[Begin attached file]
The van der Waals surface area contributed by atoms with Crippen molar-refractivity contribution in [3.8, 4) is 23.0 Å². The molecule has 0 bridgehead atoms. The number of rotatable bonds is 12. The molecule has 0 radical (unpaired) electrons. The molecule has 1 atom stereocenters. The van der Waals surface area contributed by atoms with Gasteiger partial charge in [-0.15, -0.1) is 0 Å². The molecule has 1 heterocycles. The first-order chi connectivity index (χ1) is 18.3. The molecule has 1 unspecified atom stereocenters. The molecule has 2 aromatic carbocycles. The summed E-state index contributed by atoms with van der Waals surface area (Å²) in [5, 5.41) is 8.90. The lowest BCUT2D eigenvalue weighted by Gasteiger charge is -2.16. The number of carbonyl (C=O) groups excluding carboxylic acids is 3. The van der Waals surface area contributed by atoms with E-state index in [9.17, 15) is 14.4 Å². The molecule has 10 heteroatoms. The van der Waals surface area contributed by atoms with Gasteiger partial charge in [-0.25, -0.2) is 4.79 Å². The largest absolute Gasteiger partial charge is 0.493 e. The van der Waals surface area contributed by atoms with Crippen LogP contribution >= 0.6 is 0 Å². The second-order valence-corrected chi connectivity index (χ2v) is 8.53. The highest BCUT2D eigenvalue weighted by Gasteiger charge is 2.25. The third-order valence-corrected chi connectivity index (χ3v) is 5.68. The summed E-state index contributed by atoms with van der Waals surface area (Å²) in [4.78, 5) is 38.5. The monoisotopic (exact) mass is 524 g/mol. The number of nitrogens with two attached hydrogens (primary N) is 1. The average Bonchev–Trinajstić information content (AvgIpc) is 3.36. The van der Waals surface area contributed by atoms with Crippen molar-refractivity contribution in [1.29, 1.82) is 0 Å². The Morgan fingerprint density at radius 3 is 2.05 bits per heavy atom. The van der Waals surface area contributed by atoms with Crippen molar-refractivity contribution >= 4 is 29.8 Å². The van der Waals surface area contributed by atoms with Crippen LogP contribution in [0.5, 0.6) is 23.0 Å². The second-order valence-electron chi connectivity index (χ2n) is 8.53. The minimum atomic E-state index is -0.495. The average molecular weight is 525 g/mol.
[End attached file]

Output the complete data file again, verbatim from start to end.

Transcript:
The van der Waals surface area contributed by atoms with Crippen molar-refractivity contribution in [3.8, 4) is 23.0 Å². The molecule has 0 bridgehead atoms. The number of rotatable bonds is 12. The molecule has 0 radical (unpaired) electrons. The molecule has 1 atom stereocenters. The van der Waals surface area contributed by atoms with Gasteiger partial charge in [-0.15, -0.1) is 0 Å². The molecule has 1 heterocycles. The first-order chi connectivity index (χ1) is 18.3. The molecule has 1 unspecified atom stereocenters. The molecule has 2 aromatic carbocycles. The summed E-state index contributed by atoms with van der Waals surface area (Å²) in [5, 5.41) is 8.90. The lowest BCUT2D eigenvalue weighted by Gasteiger charge is -2.16. The number of carbonyl (C=O) groups excluding carboxylic acids is 3. The van der Waals surface area contributed by atoms with E-state index in [9.17, 15) is 14.4 Å². The molecule has 10 heteroatoms. The van der Waals surface area contributed by atoms with Gasteiger partial charge in [-0.25, -0.2) is 4.79 Å². The largest absolute Gasteiger partial charge is 0.493 e. The van der Waals surface area contributed by atoms with Crippen LogP contribution >= 0.6 is 0 Å². The second-order valence-corrected chi connectivity index (χ2v) is 8.53. The highest BCUT2D eigenvalue weighted by Gasteiger charge is 2.25. The third-order valence-corrected chi connectivity index (χ3v) is 5.68. The summed E-state index contributed by atoms with van der Waals surface area (Å²) in [4.78, 5) is 38.5. The monoisotopic (exact) mass is 524 g/mol. The number of nitrogens with two attached hydrogens (primary N) is 1. The average Bonchev–Trinajstić information content (AvgIpc) is 3.36. The van der Waals surface area contributed by atoms with Crippen molar-refractivity contribution in [1.29, 1.82) is 0 Å². The Morgan fingerprint density at radius 3 is 2.05 bits per heavy atom. The van der Waals surface area contributed by atoms with Crippen molar-refractivity contribution >= 4 is 29.8 Å². The van der Waals surface area contributed by atoms with Crippen LogP contribution in [0.5, 0.6) is 23.0 Å². The second-order valence-electron chi connectivity index (χ2n) is 8.53. The minimum atomic E-state index is -0.495. The average molecular weight is 525 g/mol.